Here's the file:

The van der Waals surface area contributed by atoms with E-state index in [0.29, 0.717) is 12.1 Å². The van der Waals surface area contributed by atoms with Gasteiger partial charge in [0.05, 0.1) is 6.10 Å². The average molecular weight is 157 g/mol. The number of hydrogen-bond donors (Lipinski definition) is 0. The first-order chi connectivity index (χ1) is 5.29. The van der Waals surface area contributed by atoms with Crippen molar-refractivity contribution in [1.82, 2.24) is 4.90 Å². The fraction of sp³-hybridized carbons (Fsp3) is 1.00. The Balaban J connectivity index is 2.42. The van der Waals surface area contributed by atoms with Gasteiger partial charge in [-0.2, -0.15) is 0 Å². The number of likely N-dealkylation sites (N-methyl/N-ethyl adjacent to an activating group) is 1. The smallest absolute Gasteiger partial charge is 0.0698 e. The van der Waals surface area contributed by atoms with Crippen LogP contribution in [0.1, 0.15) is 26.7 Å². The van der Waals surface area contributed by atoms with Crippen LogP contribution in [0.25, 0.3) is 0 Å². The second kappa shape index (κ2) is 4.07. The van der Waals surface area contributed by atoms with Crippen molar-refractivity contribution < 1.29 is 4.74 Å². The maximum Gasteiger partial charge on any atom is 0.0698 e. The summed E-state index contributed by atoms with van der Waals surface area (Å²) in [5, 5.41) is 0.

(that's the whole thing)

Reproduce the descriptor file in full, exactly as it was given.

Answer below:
The van der Waals surface area contributed by atoms with E-state index in [0.29, 0.717) is 12.1 Å². The van der Waals surface area contributed by atoms with Gasteiger partial charge in [0.05, 0.1) is 6.10 Å². The average molecular weight is 157 g/mol. The number of hydrogen-bond donors (Lipinski definition) is 0. The first-order chi connectivity index (χ1) is 5.29. The van der Waals surface area contributed by atoms with Crippen molar-refractivity contribution in [1.82, 2.24) is 4.90 Å². The fraction of sp³-hybridized carbons (Fsp3) is 1.00. The Balaban J connectivity index is 2.42. The van der Waals surface area contributed by atoms with Gasteiger partial charge in [-0.2, -0.15) is 0 Å². The number of likely N-dealkylation sites (N-methyl/N-ethyl adjacent to an activating group) is 1. The smallest absolute Gasteiger partial charge is 0.0698 e. The van der Waals surface area contributed by atoms with Crippen LogP contribution in [0.1, 0.15) is 26.7 Å². The van der Waals surface area contributed by atoms with Crippen LogP contribution in [0.25, 0.3) is 0 Å². The second kappa shape index (κ2) is 4.07. The van der Waals surface area contributed by atoms with Crippen molar-refractivity contribution < 1.29 is 4.74 Å². The maximum Gasteiger partial charge on any atom is 0.0698 e. The summed E-state index contributed by atoms with van der Waals surface area (Å²) in [5, 5.41) is 0.